Nature by H.D. Carberry<br />We have neither Summer nor Winter<br />Neither Autumn nor Spring.<br />We have instead the days<br />When the gold sun shines on the lush green canefields-<br />Magnificently.<br />The days when the rain beats like bullet on the roofs<br />And there is no sound but thee swish of water in the gullies<br />And trees struggling in the high Jamaica winds.<br />Also there are the days when leaves fade from off guango trees’<br />And the reaped canefields lie bare and fallow to the sun.<br />But best of all there are the days when the mango and the logwood blossom<br />When bushes are full of the sound of bees and the scent of honey,<br />When the tall grass sways and shivers to the slightest breath of air,<br />When the buttercups have paved the earth with yellow stars<br />And beauty comes suddenly and the rains have gone.<br />
Hugh DostonCarberry, 1921-1989, was‘educated at Jamaica College before going to Oxford University. He worked as a Barrister of Law and was later appointed a Judge of the Court of Appeal, where he remained until his retirement at the age of 67。 <br />
EXERCISE 1: MATCH THE WORDS WITH ITS CORRECT ANSWERS.<br />1. Lush<br />covered with<br />2. magnificiently<br />moves gracefully<br />3. Gullies<br />cut and gathered<br />4. Reaped<br />names of local Jamaican trees<br />5. Fallow<br />bear flowers<br />6. Guango trees/ logwood<br />very brightly<br />7. Blossom<br />healthy and strong<br />8. Sways and shivers<br />small narrow valleys formed by rain flowing down the hillside<br />9. Paved<br />land that is dug or ploughed but have no crops growing on it<br />
Vocabulary<br />Lush: healthy and strong<br />Magnificently: very brightly<br />Gullies: small narrow valleys formed by rain flowing down the hillside<br />Reaped: cut and gathered<br />Fallow: land that is dug or ploughed but have no crops growing on it<br />Guango trees/ logwood: names of local Jamaican trees<br />Blossom: bear flowers<br />Sways and shivers: moves gracefully<br />Paved: covered with<br />
Words List:1. Lush (Adj) – abundant, dense, flourishing, verdant, luxurious, opulent, plush2. Canefields (Noun) – sugarcane fields or plantations3. Magnificently (Adv) – splendidly, gloriously, gorgeously, imposingly, impressively, majestically, regally, excellently, brilliantly, finely, outstandingly, superbly4. Beats (Verb) - hits, bangs, batter, knocks, pounds, strikes, thrashes 5. Swish (Noun) - to move or make something move quickly through the air with a quiet sound6. Gullies (Noun) – channel, ditch, gutter, watercourse.7. Struggling (Noun) – fighting, battling, competing, contending, grappling, wrestling8. Fade (Verb) – pale, bleach, discolour, lose colour, wash out, dwindle, decline, die away, disappear, vanish, vane 9. Guango trees (Noun) – a type of tree unique to Jamaica10. Reaped (Adj) – collected, brought in, garnered, gathered, harvested<br />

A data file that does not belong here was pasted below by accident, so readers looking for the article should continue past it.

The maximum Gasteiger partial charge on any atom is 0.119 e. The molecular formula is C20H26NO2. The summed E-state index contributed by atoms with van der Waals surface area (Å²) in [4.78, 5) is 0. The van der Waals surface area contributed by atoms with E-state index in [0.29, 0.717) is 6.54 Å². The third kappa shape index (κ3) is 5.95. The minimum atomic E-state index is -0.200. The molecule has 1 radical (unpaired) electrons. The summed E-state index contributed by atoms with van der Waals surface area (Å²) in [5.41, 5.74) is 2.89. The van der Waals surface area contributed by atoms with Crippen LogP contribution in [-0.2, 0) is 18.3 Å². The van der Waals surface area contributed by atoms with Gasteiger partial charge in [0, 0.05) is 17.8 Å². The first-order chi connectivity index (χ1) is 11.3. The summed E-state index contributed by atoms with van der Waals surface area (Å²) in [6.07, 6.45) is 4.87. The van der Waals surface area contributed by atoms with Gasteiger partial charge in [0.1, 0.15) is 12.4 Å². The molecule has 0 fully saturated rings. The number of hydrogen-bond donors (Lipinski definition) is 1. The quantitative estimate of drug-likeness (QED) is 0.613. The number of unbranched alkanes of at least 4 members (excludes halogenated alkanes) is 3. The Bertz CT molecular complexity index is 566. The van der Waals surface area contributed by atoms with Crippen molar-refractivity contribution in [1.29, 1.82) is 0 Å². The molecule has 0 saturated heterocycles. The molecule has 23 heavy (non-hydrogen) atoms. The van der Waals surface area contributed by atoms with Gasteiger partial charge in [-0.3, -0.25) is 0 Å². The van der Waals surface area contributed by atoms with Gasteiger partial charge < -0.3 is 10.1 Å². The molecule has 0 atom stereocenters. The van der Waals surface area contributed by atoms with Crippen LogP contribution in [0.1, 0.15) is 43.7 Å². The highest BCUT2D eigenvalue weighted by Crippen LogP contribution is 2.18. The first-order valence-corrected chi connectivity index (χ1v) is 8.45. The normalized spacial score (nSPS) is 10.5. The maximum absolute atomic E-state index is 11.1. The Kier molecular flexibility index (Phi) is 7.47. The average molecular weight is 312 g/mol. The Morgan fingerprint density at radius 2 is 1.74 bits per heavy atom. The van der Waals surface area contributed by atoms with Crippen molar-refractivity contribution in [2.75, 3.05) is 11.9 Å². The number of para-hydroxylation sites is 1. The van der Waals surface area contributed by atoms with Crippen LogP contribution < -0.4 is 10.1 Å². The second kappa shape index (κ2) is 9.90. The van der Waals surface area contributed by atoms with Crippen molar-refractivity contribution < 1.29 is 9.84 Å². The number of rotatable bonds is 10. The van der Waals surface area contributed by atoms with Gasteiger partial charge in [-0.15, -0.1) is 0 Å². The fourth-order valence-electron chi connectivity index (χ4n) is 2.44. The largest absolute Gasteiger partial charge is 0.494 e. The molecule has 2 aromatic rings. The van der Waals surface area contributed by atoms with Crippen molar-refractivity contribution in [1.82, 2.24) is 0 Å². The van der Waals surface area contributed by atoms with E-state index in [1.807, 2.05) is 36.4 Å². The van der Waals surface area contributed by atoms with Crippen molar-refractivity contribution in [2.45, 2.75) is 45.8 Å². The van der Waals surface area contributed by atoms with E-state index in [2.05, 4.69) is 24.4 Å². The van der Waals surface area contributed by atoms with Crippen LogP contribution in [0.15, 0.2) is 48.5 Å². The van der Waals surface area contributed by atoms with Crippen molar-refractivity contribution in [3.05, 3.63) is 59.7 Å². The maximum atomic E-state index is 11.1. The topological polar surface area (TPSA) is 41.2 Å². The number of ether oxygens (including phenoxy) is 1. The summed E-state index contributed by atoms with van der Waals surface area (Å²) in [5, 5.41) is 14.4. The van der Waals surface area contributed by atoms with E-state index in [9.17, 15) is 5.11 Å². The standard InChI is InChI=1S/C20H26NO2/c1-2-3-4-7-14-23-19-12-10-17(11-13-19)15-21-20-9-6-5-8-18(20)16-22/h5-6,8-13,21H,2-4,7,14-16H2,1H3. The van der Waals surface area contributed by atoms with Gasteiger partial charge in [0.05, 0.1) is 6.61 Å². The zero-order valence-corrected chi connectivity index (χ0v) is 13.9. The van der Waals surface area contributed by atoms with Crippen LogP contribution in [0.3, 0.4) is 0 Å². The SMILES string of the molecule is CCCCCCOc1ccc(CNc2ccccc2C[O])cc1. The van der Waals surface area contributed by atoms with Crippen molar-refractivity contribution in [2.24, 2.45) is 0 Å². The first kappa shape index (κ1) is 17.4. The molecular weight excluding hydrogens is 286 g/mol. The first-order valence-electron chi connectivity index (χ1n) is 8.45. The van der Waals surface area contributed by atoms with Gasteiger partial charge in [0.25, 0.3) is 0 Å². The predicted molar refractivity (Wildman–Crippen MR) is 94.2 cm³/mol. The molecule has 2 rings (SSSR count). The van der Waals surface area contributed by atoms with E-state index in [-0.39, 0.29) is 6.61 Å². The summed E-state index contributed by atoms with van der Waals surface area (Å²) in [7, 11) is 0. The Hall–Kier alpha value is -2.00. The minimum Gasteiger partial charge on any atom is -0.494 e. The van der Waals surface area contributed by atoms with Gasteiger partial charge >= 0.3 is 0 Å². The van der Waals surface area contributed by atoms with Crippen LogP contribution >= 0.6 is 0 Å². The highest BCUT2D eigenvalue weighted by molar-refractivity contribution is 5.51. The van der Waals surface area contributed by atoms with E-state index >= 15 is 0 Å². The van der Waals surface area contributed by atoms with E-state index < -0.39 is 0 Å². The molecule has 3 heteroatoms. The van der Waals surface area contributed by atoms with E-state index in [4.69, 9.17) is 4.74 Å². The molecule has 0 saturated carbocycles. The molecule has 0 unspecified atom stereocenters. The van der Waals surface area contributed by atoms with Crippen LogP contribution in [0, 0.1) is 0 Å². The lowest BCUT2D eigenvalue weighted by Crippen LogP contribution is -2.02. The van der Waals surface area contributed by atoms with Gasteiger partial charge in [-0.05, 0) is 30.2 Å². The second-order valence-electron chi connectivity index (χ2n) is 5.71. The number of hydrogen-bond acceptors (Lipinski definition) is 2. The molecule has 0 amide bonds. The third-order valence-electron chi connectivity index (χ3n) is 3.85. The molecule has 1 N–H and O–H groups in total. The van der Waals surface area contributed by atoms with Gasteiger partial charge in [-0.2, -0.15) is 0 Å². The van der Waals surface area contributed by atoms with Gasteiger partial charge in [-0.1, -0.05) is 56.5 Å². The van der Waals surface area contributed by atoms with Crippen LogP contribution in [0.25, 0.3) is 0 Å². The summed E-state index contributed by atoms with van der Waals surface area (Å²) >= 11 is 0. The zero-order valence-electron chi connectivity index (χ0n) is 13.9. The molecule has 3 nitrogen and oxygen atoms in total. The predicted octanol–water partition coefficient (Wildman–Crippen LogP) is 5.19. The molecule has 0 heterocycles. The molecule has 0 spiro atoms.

11. Bare (Adj) – naked, nude, stripped12. Fallows (Adj) – uncultivated, dormant, idle, inactive, resting, implanted, unused13. Logwood (Noun) – a type of tree unique to Jamaica14. Blossom (Verb) – flower, bloom, bud15. Scent (Noun) – fragrance, aroma, odour, perfume, smell 16. Sways (Verb) – leans, bends, rocks, rolls, swings 17. Shivers (Verb) – trembles, quakes, quivers, shakes, shudders, flutters 18. Slightest (Adj) – smallest, most feeble, most insignificant, most meager, slimmest, most trivial, most unimportant19. Breath (Noun) – respiration, breathing, exhalation, gasp, gulp, inhalation, pant, wheeze 20. Buttercups (Noun) – small shiny yellow wild flowers21. Paved (Verb) – covered, concreted, floored, surfaced, tiled<br />
Synopsis<br />This poem is about celebration. <br />It is a descriptive poem about the changing scenes. <br />It celebrates the richness of the land’s produce and how alive and plentiful Nature is. <br />However, amidst the harsh rain and lashing wind, things are always bright and glorious when the sun shines again. <br />
SETTING<br />The poem is set in Jamaica. The poet uses nature and describes the weather being hot and wet. The poet also uses trees, bushes, flowers, and fruits to portray nature as alive and abundant. The weather is seen as bright and sunny with flowers in full bloom. If it turns wet with its torrential rain and gushing wind, or when water swirls on the ground and nature is in mayhem, it will all eventually pass. He shares his enthusiasm and gratitude and appreciation for nature as the poem ends.<br />
TONE AND MOOD<br />H.D. Carberry uses a joyful and casual tone. He celebrates nature using words like ‘gold’, ‘magnificent’, stars’ and ‘beauty’. His light-hearted mood invites the readers to celebrate Jamaica’s opulent nature.<br />
THEME<br />1）Celebrating nature yet be humbled by it<br /> <br />The wonder of nature should be admired and revered as its power is limitless and unpredictable. Weather changes in a wink of an eye, latent one moment and the other, unleashing its destructive force. The same weather can be stagnant one moment and the next revitalizing the earth with growth and beauty the next. <br />
2）Cycle of life<br />Though, we are saddened at the passing of beauty and life, we must learn that it is the natural cycle of life. Nature has its moments of life and death; moments of construction and destruction. When the struggle is over, we will see the rejuvenated nature blossoming itself.<br />
3）Appreciating one’s country<br />Life in one’s country has its share of ups and downs but one must always look at the brighter side of life. In this poem, the poet stresses on his country’s weather being sunny, rainy and windy. He mentions its produce of mango and honey, and the beauty of its canefields and the openness of the countryside. The poet states that we must appreciate what we have.<br />
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